It’s been a busy week for me. I’ve seen four movies, only one of which I feel I can actually talk about for any length of article. So I thought, I’d save myself the stretching and do some quick-fire reviews for the first three.
Aladdin is the latest live-action remake of a classic Disney animation. I was a bit disappointed because it wasn’t the hilarious car crash I was expecting. Some parts are shockingly quite good. Will Smith as the genie is the highlight and his personality carries a lot of the film.
They beef up the character of Princess Jasmine and give her a lot more to do which is a good use of the increased run-time this version has over the original.
As for the bad, they essentially delete the characters of The Sultan and Iago the parrot from the script, which is a huge shame, especially considering the characters they’re replaced by. Most of the musical segments suffer from not being half as… animated (holds for applause) as their 1990’s counterparts. There’s just no way to instil as much energy into segments like Prince Ali or One Jump Ahead when working with real-world elements.. Also, Jafar is boring.
If it wasn’t for a surprisingly good genie, it’d be a pretty dull affair but as it is, it’s alright. Better than ruddy Dumbo, that’s for sure.
Rocketman is the Elton John biopic and my feelings about it can be summarised thusly: “Elton John has some hellishly good songs doesn’t he?”.
Making this movie an actual musical was a stroke of brilliance from the film-makers. It makes a paint-by-numbers plot a thousand times more bearable because you know there are some enjoyable musical set pieces coming up. I was reminded of The Greatest Showman in that way.
It also exercises admirable restraint. They don’t just stick songs in because it can. The songs it chooses are, for the most part, selected because of the story the film is trying to tell of abuse and addiction. The most shoehorned in is probably the Rocketman song itself. So don’t expect any Lion King soundtrack or Princess Diana tributes.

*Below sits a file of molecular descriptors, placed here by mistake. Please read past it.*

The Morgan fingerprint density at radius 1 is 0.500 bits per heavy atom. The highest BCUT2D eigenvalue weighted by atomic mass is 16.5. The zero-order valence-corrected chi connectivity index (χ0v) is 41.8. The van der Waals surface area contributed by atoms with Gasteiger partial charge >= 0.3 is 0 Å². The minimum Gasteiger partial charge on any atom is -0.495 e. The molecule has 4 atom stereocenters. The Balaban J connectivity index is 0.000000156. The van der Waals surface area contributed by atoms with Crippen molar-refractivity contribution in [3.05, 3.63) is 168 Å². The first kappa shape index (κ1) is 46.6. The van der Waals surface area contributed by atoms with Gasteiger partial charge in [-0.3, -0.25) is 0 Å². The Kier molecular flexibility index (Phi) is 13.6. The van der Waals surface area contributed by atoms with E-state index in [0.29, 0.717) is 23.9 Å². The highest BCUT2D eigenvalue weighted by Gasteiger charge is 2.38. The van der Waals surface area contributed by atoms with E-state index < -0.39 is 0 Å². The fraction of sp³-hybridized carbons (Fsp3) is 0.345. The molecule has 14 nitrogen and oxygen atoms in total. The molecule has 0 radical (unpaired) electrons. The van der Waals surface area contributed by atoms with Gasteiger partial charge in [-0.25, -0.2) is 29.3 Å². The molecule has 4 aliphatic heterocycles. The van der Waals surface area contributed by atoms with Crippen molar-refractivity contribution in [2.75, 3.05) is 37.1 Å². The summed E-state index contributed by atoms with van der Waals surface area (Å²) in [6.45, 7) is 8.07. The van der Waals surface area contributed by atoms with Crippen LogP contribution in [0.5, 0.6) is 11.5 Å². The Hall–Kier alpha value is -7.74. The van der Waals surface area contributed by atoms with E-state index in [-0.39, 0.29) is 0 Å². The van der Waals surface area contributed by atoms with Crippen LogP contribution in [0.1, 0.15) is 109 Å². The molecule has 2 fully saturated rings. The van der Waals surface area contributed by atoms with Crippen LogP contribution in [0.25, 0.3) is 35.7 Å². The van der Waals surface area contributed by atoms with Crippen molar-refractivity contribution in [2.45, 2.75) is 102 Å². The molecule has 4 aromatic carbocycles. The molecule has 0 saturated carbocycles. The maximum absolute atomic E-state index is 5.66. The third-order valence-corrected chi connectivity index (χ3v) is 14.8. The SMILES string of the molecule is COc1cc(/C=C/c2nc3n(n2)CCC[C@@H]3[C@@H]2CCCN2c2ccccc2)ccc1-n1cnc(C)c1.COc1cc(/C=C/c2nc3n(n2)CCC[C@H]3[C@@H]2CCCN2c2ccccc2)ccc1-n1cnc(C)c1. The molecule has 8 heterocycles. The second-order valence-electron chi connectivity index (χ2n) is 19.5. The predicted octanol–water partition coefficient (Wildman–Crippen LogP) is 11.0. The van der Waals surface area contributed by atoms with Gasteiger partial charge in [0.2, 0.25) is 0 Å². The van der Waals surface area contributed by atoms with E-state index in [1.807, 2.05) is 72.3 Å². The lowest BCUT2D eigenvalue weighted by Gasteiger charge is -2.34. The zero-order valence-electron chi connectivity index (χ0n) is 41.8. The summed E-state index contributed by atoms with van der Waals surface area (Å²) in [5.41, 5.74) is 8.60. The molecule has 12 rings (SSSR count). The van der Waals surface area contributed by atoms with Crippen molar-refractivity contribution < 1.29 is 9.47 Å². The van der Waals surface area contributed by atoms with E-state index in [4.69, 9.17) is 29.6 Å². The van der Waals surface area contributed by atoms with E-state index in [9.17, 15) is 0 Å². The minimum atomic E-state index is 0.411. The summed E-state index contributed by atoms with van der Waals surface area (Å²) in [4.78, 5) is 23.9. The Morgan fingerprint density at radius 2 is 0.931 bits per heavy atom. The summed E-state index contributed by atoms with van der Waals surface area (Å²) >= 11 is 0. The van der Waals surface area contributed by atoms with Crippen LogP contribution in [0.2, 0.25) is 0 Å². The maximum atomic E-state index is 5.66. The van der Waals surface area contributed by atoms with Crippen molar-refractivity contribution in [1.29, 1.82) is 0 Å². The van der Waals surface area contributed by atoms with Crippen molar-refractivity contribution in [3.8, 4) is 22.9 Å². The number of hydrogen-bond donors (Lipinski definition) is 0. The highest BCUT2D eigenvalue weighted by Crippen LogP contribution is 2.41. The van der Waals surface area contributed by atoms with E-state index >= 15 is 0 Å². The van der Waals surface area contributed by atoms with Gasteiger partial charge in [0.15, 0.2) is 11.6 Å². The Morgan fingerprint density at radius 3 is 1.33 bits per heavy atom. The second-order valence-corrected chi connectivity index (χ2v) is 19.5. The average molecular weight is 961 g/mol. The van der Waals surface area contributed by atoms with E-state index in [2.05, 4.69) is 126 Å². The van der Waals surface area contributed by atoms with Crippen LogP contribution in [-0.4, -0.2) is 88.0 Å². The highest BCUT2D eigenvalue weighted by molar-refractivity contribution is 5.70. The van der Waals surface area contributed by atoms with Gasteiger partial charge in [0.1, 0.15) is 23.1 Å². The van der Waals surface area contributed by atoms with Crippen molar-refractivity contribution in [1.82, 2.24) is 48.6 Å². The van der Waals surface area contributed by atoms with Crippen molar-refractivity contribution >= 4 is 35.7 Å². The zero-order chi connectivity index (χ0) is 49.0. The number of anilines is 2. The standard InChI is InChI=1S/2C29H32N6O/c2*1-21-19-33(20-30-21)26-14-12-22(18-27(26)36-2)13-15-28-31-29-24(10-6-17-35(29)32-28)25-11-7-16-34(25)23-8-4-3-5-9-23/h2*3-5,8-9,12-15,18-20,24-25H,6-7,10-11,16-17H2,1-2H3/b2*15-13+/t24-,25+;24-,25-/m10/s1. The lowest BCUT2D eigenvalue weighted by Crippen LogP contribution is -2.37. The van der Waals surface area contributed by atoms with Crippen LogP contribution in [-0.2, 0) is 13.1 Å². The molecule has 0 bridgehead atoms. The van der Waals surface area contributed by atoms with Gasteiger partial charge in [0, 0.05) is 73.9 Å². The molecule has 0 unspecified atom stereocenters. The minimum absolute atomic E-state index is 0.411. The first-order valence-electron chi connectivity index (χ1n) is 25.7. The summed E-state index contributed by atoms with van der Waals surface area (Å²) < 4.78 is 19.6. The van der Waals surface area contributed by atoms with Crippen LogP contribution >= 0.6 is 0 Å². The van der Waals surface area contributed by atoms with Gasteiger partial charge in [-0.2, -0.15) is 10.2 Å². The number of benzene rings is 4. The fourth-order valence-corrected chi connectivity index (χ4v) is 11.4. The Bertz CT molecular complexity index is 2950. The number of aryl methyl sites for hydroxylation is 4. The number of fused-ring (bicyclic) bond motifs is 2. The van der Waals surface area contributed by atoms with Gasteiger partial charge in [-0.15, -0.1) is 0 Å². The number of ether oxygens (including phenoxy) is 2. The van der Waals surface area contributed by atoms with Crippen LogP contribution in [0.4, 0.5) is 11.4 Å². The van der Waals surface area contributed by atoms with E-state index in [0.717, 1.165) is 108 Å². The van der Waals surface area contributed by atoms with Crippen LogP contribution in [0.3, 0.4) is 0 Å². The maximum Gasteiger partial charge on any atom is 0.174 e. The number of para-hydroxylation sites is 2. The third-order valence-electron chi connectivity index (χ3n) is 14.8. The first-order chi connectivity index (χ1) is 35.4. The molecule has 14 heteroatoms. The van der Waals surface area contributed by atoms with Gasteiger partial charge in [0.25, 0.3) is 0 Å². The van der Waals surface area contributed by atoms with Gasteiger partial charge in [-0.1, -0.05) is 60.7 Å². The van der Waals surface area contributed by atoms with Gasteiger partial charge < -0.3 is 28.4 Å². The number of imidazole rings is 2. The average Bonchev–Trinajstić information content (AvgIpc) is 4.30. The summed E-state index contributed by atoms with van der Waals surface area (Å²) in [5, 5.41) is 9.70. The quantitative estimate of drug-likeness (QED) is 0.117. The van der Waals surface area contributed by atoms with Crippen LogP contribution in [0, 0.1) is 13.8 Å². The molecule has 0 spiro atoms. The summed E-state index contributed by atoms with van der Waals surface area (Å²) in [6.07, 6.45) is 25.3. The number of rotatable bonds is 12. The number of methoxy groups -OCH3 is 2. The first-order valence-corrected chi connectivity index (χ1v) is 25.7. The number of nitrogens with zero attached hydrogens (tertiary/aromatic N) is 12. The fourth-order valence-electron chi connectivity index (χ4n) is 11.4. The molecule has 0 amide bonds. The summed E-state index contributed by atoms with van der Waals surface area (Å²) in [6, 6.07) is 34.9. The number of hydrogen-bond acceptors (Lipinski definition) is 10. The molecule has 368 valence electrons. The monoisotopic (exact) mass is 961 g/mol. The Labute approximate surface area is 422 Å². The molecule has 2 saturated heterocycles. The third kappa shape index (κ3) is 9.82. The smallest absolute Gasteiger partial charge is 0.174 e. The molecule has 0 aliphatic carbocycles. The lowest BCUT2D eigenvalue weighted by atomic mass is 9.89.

It’s pretty fun. Taron Egerton is good at the end of the day, it’s Elton John. I saw it a week ago and I’m still singing I’m Still Standing. It’s miles better than Oscar-winning Bohemian Rhapsody at any rate, though that’s not hard.
Brightburn is a sort of slasher film/superhero movie. The story is basically the Superman origin but if Clark Kent was a psychopath.
It’s an interesting concept done to a fairly decent standard. As is my problem with a lot of recent horror, it’s not scary because there’s no unknown to be fearful of. We know from the start who the killer is. If you know even the basics of Superman, you know what his powers and weaknesses are and can predict the plot fairly easily.
It would have been a lot better if it focused more on the nurture rather than the nature of the principal character. The only reason Clark Kent is a good bloke is that he was raised right by good folks, but Brightburn kid is also raised right by good folks. He’s just crazy because the script says he is.
That said, there is some quite affecting gore in this film. Two scenes especially are not for the faint-hearted (or those that are creeped out by eyeball stuff). It’s a snappy watch and doesn’t bore at any stage. It just could have used another run at the script to make it a really effective thriller.